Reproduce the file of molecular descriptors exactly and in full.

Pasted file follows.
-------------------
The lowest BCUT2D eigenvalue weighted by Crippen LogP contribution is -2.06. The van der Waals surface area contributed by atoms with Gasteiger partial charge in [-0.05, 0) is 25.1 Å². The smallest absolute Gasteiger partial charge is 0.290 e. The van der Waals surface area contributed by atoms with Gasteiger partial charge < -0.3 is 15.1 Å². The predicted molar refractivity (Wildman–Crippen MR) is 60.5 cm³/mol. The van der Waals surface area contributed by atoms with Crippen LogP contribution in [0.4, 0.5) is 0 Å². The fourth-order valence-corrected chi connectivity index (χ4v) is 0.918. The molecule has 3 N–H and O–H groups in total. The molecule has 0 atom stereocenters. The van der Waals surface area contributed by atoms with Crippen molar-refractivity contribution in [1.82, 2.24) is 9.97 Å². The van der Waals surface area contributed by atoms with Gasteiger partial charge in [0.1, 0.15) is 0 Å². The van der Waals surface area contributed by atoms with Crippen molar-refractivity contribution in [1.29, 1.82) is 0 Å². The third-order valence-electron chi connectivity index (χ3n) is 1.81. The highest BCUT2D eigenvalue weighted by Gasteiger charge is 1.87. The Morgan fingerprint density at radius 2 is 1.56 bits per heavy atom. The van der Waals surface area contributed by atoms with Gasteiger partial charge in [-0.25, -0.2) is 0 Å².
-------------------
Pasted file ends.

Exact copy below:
The lowest BCUT2D eigenvalue weighted by Crippen LogP contribution is -2.06. The van der Waals surface area contributed by atoms with Gasteiger partial charge in [-0.05, 0) is 25.1 Å². The smallest absolute Gasteiger partial charge is 0.290 e. The van der Waals surface area contributed by atoms with Gasteiger partial charge < -0.3 is 15.1 Å². The predicted molar refractivity (Wildman–Crippen MR) is 60.5 cm³/mol. The van der Waals surface area contributed by atoms with Crippen LogP contribution in [0.4, 0.5) is 0 Å². The fourth-order valence-corrected chi connectivity index (χ4v) is 0.918. The molecule has 3 N–H and O–H groups in total. The molecule has 0 atom stereocenters. The van der Waals surface area contributed by atoms with Crippen molar-refractivity contribution in [1.82, 2.24) is 9.97 Å². The van der Waals surface area contributed by atoms with Gasteiger partial charge in [0.1, 0.15) is 0 Å². The van der Waals surface area contributed by atoms with Crippen molar-refractivity contribution in [1.29, 1.82) is 0 Å². The third-order valence-electron chi connectivity index (χ3n) is 1.81. The highest BCUT2D eigenvalue weighted by Gasteiger charge is 1.87. The Morgan fingerprint density at radius 2 is 1.56 bits per heavy atom. The van der Waals surface area contributed by atoms with Gasteiger partial charge in [-0.25, -0.2) is 0 Å².